Turning 30 is a milestone that strikes trepidation into the hearts of many, but in terms of superannuation it’s the ideal time to start getting ahead.
After a few years in the workplace, your super should start looking like a sizeable lump of cash; most funds say this the age when most people begin considering it as “real money”.
Retirement may still feel like a long way away – but the earlier you start preparing, the bigger your nest-egg will grow.
Here are seven tips to increase your savings for life after the workforce, and how to get the best out of your super fund.
Cover the basics
By the time you hit your 30s, you should already have your super into order. This means consolidating your accounts and making sure you’ve picked a super fund that works for you. If you haven’t, you could be missing out on thousands of dollars. The Rate my Super tool is useful to compare funds over the long-term.
This also means having your overall finances sorted in terms of paying down bad debt, such as credit cards.
Bump up contributions
This is the decade when many people buy their first home, get married and have kids, so putting away extra cash may seem like a big ask. But even though sneaking an extra $20 a week into your super might seem difficult – if not impossible – when you have so many other financial commitments, there’s good reason to make the effort.
Julie Lander, CEO of Care Super, says that early investment will take the pressure off in your 40s and 50s, thanks to compound interest.
It also provides tax benefits through salary sacrifice, she adds.
“It can be as simple as putting one salary increase into super – you won’t notice it now, but in the future it could make all the difference,” Ms Lander told The New Daily.
If you want a targeted approach, you can use the ASIC MoneySmart’s retirement income calculator to get an idea of how much money you’ll need to fund life you want.
Go for growth
This is the time to be aggressive about your super.
You’re young enough to park your money into high-risk investments that offer a high return – such as the share market – because if there’s a big correction you have enough time left in the workforce to recoup your losses.
Rebekah Wilson, marketing manager at REI Super, says that super funds will generally put your funds into a default account – usually a safe, balanced option – unless you specify otherwise.
“If I was going to by a house to sell in five years’ time, I’d be taking a very different approach to buying a house that I was going to sell in 30 years,” Ms Wilson told The New Daily.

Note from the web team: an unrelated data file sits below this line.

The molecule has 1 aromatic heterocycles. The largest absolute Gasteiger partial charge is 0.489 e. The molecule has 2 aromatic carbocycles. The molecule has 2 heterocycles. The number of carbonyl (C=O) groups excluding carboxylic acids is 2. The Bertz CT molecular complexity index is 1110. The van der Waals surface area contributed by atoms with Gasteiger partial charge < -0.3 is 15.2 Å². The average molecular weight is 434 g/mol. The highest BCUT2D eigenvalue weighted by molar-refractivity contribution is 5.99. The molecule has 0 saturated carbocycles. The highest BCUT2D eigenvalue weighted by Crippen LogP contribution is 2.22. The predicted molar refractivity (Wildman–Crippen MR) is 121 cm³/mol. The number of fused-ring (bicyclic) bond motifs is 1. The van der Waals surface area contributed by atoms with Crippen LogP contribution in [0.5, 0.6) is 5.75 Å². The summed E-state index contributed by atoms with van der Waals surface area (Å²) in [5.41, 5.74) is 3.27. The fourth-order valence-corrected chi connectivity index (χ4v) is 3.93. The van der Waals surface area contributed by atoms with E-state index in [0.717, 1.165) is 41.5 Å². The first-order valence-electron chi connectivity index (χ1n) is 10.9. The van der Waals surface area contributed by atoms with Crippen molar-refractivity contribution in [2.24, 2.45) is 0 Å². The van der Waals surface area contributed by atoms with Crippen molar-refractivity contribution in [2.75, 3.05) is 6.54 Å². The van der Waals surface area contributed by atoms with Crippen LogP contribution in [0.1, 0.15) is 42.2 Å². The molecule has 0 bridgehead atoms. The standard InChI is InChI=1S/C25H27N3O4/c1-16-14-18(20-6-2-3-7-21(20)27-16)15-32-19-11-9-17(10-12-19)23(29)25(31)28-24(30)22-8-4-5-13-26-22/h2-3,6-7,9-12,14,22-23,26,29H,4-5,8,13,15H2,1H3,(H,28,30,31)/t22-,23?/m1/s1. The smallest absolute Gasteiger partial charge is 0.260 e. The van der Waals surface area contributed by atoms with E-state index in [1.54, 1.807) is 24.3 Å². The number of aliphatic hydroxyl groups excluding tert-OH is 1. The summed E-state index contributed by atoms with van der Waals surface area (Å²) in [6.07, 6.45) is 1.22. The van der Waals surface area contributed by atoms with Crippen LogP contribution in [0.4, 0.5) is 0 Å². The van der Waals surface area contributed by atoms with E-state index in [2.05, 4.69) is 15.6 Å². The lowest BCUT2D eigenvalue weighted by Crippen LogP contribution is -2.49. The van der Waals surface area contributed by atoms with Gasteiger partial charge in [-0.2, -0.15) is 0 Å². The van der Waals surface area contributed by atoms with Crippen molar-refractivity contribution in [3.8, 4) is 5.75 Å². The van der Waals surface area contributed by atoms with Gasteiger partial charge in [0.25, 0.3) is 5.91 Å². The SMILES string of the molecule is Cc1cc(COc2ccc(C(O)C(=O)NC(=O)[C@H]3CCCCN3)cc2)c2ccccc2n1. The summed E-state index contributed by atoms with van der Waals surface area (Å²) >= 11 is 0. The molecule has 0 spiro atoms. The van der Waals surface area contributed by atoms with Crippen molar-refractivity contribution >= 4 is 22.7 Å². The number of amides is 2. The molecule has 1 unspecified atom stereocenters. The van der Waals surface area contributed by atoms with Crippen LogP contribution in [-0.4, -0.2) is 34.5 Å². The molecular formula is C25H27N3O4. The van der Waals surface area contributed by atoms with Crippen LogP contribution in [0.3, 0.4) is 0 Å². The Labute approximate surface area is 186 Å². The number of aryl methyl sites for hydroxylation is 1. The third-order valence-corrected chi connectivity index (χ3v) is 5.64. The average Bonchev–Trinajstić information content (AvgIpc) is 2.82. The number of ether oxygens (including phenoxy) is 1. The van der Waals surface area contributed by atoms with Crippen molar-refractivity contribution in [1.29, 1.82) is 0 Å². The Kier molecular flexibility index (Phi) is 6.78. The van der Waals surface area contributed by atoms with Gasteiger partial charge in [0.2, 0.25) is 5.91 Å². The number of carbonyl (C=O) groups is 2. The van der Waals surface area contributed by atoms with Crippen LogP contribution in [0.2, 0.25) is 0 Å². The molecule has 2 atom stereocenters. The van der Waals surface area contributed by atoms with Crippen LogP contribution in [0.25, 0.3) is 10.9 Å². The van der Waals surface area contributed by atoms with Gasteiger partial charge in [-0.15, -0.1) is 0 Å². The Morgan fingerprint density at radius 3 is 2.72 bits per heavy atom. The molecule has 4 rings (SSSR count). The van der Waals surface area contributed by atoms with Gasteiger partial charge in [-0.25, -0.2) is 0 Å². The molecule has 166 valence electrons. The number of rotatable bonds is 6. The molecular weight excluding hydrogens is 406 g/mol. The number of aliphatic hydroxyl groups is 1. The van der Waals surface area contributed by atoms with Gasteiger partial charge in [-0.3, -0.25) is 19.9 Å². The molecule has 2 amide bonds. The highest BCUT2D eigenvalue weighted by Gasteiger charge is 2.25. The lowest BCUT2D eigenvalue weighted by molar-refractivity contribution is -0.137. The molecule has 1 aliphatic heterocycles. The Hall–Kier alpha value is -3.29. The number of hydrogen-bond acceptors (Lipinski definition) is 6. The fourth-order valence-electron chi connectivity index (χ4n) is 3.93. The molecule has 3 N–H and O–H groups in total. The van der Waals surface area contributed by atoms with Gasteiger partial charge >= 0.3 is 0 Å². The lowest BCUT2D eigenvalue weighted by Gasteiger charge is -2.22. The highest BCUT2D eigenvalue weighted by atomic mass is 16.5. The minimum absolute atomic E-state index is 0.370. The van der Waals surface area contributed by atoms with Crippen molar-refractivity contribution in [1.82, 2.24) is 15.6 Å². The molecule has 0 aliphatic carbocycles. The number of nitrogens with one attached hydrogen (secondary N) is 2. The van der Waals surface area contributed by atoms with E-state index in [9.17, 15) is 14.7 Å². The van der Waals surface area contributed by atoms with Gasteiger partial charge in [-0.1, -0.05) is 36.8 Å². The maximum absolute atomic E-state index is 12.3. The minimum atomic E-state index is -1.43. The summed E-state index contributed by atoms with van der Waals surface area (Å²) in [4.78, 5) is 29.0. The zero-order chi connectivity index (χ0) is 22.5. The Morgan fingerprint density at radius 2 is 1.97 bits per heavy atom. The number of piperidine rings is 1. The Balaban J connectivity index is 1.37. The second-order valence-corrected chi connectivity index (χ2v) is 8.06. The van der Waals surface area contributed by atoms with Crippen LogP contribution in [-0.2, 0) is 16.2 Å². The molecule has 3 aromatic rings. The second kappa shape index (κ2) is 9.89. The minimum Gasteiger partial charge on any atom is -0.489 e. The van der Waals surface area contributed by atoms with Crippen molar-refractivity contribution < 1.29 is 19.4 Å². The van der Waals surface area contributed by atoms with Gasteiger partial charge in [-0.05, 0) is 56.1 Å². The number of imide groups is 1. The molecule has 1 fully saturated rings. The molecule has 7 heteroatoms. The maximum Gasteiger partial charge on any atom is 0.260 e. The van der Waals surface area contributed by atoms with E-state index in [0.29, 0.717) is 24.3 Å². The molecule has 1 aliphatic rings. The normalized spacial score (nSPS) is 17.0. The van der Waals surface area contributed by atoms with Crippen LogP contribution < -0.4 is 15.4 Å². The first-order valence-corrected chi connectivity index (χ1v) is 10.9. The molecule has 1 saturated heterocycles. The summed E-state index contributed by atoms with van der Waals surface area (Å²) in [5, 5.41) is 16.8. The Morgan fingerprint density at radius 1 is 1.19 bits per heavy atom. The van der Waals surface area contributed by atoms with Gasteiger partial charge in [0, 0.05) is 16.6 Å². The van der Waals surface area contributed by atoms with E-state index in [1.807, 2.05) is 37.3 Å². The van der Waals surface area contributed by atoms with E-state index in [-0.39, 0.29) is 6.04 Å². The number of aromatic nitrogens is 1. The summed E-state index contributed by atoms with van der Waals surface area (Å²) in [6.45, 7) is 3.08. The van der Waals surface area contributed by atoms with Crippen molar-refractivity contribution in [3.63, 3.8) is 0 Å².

“Super is the same. You can do a risk profile quiz, you can find out what you are in, but you should talk to your fund about a more aggressive option, because if anyone can consider it if you are in your 30s it a good idea.”
She warns that staying in a balanced account can slow your growth.
“They aren’t disadvantaged but they are literally driving in second gear,” she said.
Care Super’s Ms Lander says it’s important, though, to understand the relationship between risk and return.
“Some options may historically lead to a higher return over the long term, but if you put your money in them you have to be prepared to ride out the highs and lows,” she said.
Stepping free of the invincibility of your 20s, you will likely now have debts such as a mortgage and a lifestyle that depends on a stable income.
Ms Wilson says members in their early 30s begin to show an interest in the other benefits of super such as life insurance and income protection.
“We have a member, for example, who was drinking and fell over by the pool in Bali and broke her coccyx bone and came back to Australia under travel insurance, but if you’ve cracked your tailbone, you can’t drive, or sit.
“When she came back [to Australia], she’d used her holiday leave, she couldn’t drive, she couldn’t work, but she had salary protection.”
Super funds also offer free financial advice, which they encourage you to take advantage of.
Ride the wave
If you’re contributing a bit extra to your funds and have put your investment into a high-growth option, the next thing to remember is not to panic.
REI Super’s Ms Wilson warns that some of the people that jumped to cash or conservative funds during the GFC forgot, or were too scared, to change back once the worst was over and missed their opportunity to re-build their funds.
Care Super’s Ms Lander says to think of your fund as like the equity in your home.
“It’s not money in your pocket right now, but it’s helping to set you up financially and give you more assets to draw upon in the future,” she said.
Cover the baby gap
Regardless of if they’re in your 20s, 30s or 40s, women taking time out of the workforce to start a family need to pay mind to their super.
REI Super’s Ms Wilson says that women should investigate options to keep their super topped up.
This could include spousal contributions to their fund while they’re on maternity leave or bumping up their individual contributions before their career break.
“The impact of being a woman and having super in retirement is thousands [lost], so in your 30s is when you have to put up the weight to counteract that,” she says.